An Iowa High School Student Invented a Cost-Effective Way to Detect Infections in Surgical Patients
Dasia Taylor, a 17-year-old high school senior, was honored for her invention that can help identify surgical infections in underdeveloped countries.
High school student Dasia Taylor used the juice from nearly three dozen beets to figure out whether surgical wounds are infected or not. The bright-eyed senior, who submitted her research to national science fairs, figured out that if she used the vegetable's juice to dye the fabric of suture thread, which is used to hold together surgical wounds, it would change color and alert doctors of infections, the Gazette reported.
The 17-year-old student at Iowa City West High School came up with the idea in October 2019 after reading about sutures coated with a material that can detect the status of a wound –– in other words, whether the wound was healthy or infected.
She learned that the color of the beet juice would change from red to dark purple if a surgical wound was infected. The best indicator of infection is by noting the change in a patient's pH levels, Taylor says. The average pH level of healthy skin is five, but when a wound is infected the level can go up to about nine, according to the National Library of Medicine.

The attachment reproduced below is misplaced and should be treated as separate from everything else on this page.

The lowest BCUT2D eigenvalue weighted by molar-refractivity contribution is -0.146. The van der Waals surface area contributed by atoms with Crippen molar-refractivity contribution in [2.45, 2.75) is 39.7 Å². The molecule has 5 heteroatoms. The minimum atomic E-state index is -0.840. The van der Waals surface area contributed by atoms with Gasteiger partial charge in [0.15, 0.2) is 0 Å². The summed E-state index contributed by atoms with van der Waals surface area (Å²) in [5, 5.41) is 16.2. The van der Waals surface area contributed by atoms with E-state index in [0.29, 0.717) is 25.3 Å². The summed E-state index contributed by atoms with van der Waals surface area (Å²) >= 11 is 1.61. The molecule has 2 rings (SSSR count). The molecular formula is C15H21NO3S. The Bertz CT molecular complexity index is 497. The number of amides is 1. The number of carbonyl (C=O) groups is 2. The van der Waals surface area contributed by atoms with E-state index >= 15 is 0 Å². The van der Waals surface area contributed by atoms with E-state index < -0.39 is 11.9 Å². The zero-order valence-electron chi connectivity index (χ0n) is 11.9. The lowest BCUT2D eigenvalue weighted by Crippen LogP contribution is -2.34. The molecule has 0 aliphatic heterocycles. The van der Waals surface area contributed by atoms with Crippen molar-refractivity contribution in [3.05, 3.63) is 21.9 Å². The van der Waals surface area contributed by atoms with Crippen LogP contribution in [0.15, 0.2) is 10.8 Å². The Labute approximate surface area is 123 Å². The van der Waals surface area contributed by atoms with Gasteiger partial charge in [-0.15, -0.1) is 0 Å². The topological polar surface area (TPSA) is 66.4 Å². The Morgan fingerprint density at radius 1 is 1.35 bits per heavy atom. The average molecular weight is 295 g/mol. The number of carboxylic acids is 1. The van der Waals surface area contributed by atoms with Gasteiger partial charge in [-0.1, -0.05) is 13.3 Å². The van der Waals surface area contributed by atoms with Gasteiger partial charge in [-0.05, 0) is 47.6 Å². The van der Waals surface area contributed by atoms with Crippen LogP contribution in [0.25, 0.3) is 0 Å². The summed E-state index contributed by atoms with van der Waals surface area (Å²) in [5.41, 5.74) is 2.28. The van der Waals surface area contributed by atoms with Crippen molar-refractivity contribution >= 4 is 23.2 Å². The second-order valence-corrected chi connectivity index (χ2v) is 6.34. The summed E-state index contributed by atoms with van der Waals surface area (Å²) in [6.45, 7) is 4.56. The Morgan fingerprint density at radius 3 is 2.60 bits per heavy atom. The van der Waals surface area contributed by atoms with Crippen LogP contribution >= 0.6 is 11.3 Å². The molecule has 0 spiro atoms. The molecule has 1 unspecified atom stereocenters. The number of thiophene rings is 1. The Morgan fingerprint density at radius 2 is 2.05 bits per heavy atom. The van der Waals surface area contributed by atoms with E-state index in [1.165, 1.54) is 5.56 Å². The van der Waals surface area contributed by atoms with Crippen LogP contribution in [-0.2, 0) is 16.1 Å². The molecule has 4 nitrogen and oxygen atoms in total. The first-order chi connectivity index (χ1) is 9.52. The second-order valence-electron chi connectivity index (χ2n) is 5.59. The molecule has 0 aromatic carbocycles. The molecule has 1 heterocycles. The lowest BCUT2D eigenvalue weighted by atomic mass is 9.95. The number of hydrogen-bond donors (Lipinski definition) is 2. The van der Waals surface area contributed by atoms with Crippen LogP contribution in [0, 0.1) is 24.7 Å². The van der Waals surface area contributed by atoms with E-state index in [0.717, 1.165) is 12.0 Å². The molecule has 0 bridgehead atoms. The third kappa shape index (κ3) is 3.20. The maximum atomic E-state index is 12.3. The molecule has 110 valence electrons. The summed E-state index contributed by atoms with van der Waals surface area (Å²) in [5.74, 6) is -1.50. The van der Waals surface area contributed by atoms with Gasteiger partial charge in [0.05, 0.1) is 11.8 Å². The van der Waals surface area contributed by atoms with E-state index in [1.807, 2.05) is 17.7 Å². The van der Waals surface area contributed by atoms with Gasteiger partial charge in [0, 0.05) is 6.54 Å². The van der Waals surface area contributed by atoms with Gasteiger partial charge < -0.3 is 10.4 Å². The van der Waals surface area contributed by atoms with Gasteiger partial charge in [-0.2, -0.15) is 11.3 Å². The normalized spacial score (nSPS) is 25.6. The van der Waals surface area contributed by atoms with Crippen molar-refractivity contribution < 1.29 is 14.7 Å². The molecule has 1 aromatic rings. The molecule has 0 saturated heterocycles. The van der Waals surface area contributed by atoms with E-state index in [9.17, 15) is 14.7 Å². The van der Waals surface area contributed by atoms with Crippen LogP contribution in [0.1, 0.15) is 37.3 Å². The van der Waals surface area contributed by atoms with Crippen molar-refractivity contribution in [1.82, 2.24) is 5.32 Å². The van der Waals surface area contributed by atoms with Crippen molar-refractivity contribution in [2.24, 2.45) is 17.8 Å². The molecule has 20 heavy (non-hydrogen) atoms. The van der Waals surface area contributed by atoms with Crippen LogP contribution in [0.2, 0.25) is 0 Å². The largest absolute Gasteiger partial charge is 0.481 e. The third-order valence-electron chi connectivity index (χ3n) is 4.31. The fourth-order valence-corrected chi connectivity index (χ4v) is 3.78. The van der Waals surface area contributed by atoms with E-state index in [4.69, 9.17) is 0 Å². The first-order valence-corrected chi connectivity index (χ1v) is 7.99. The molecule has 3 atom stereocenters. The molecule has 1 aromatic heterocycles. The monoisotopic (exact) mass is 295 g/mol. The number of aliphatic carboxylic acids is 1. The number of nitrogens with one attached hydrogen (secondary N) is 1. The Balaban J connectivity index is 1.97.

"I found that beets changed color at the perfect pH point," Taylor told Smithsonian.
Taylor went on to win numerous awards from regional science fairs and was later named a finalist in the Regeneron Science Talent Search, considered the country's oldest and most prestigious competition for high school seniors, according to the outlet.
Taylor developed an interest in infections that develop after Cesarean sections. Specifically, she cared about impoverished nations where women experience high rates of C-section infections.
The prodigy student told Smithsonian that when she was given the opportunity to conduct research, she "couldn't help but look at it through an equity lens."
Taylor is one of 300 students in the nation to be named a Regeneron Science Talent Scholar. She was selected from a pool of 1,760 students across the United States.
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